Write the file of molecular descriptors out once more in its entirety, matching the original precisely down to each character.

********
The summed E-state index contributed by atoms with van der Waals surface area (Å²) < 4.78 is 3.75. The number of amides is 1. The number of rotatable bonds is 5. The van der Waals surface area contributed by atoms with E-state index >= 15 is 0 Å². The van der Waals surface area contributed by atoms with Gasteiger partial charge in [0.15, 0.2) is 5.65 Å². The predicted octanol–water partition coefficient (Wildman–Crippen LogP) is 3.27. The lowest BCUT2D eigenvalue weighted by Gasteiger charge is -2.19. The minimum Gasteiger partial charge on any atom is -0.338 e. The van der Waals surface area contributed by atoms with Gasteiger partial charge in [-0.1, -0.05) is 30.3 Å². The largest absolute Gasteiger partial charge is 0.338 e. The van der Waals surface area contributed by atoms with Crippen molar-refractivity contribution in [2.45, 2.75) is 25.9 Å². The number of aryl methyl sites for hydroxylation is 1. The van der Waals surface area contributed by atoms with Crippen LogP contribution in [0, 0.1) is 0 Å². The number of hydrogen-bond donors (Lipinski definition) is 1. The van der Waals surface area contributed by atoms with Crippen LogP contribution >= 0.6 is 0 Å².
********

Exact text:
The summed E-state index contributed by atoms with van der Waals surface area (Å²) < 4.78 is 3.75. The number of amides is 1. The number of rotatable bonds is 5. The van der Waals surface area contributed by atoms with E-state index >= 15 is 0 Å². The van der Waals surface area contributed by atoms with Gasteiger partial charge in [0.15, 0.2) is 5.65 Å². The predicted octanol–water partition coefficient (Wildman–Crippen LogP) is 3.27. The lowest BCUT2D eigenvalue weighted by Gasteiger charge is -2.19. The minimum Gasteiger partial charge on any atom is -0.338 e. The van der Waals surface area contributed by atoms with Gasteiger partial charge in [-0.1, -0.05) is 30.3 Å². The largest absolute Gasteiger partial charge is 0.338 e. The van der Waals surface area contributed by atoms with Crippen molar-refractivity contribution in [2.45, 2.75) is 25.9 Å². The number of aryl methyl sites for hydroxylation is 1. The van der Waals surface area contributed by atoms with Crippen LogP contribution in [0, 0.1) is 0 Å². The number of hydrogen-bond donors (Lipinski definition) is 1. The van der Waals surface area contributed by atoms with Crippen LogP contribution >= 0.6 is 0 Å².